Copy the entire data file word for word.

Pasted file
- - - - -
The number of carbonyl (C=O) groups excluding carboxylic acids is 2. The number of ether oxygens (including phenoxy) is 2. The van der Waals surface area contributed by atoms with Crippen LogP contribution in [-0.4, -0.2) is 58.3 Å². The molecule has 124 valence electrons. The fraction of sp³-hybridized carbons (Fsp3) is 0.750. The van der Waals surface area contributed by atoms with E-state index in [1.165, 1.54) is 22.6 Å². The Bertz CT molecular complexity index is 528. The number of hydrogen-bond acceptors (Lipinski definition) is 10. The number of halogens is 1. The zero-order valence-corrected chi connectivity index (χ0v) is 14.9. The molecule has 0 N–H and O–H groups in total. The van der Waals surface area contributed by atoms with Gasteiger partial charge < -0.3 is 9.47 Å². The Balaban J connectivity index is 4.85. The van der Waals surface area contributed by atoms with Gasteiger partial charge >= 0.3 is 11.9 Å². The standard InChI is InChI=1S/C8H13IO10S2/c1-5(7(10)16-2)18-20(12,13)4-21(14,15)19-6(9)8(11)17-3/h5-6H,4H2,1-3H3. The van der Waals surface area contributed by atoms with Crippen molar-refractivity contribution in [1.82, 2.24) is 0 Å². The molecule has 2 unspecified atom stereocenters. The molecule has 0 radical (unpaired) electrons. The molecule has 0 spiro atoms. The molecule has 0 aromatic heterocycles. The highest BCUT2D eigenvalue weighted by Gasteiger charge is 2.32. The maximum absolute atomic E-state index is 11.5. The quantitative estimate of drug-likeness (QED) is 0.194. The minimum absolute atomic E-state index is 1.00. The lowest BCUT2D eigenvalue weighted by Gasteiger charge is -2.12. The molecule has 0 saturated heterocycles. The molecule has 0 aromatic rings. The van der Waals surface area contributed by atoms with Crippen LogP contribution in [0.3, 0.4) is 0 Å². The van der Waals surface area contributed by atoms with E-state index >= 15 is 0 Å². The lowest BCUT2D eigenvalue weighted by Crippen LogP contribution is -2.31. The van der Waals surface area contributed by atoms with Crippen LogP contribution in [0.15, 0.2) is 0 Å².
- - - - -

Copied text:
The number of carbonyl (C=O) groups excluding carboxylic acids is 2. The number of ether oxygens (including phenoxy) is 2. The van der Waals surface area contributed by atoms with Crippen LogP contribution in [-0.4, -0.2) is 58.3 Å². The molecule has 124 valence electrons. The fraction of sp³-hybridized carbons (Fsp3) is 0.750. The van der Waals surface area contributed by atoms with E-state index in [1.165, 1.54) is 22.6 Å². The Bertz CT molecular complexity index is 528. The number of hydrogen-bond acceptors (Lipinski definition) is 10. The number of halogens is 1. The zero-order valence-corrected chi connectivity index (χ0v) is 14.9. The molecule has 0 N–H and O–H groups in total. The van der Waals surface area contributed by atoms with Gasteiger partial charge < -0.3 is 9.47 Å². The Balaban J connectivity index is 4.85. The van der Waals surface area contributed by atoms with Gasteiger partial charge >= 0.3 is 11.9 Å². The standard InChI is InChI=1S/C8H13IO10S2/c1-5(7(10)16-2)18-20(12,13)4-21(14,15)19-6(9)8(11)17-3/h5-6H,4H2,1-3H3. The van der Waals surface area contributed by atoms with Crippen molar-refractivity contribution in [1.82, 2.24) is 0 Å². The molecule has 2 unspecified atom stereocenters. The molecule has 0 radical (unpaired) electrons. The molecule has 0 spiro atoms. The molecule has 0 aromatic heterocycles. The highest BCUT2D eigenvalue weighted by Gasteiger charge is 2.32. The maximum absolute atomic E-state index is 11.5. The quantitative estimate of drug-likeness (QED) is 0.194. The minimum absolute atomic E-state index is 1.00. The lowest BCUT2D eigenvalue weighted by Gasteiger charge is -2.12. The molecule has 0 saturated heterocycles. The molecule has 0 aromatic rings. The van der Waals surface area contributed by atoms with Crippen LogP contribution in [0.3, 0.4) is 0 Å². The van der Waals surface area contributed by atoms with E-state index >= 15 is 0 Å². The lowest BCUT2D eigenvalue weighted by Crippen LogP contribution is -2.31. The van der Waals surface area contributed by atoms with Crippen LogP contribution in [0.15, 0.2) is 0 Å².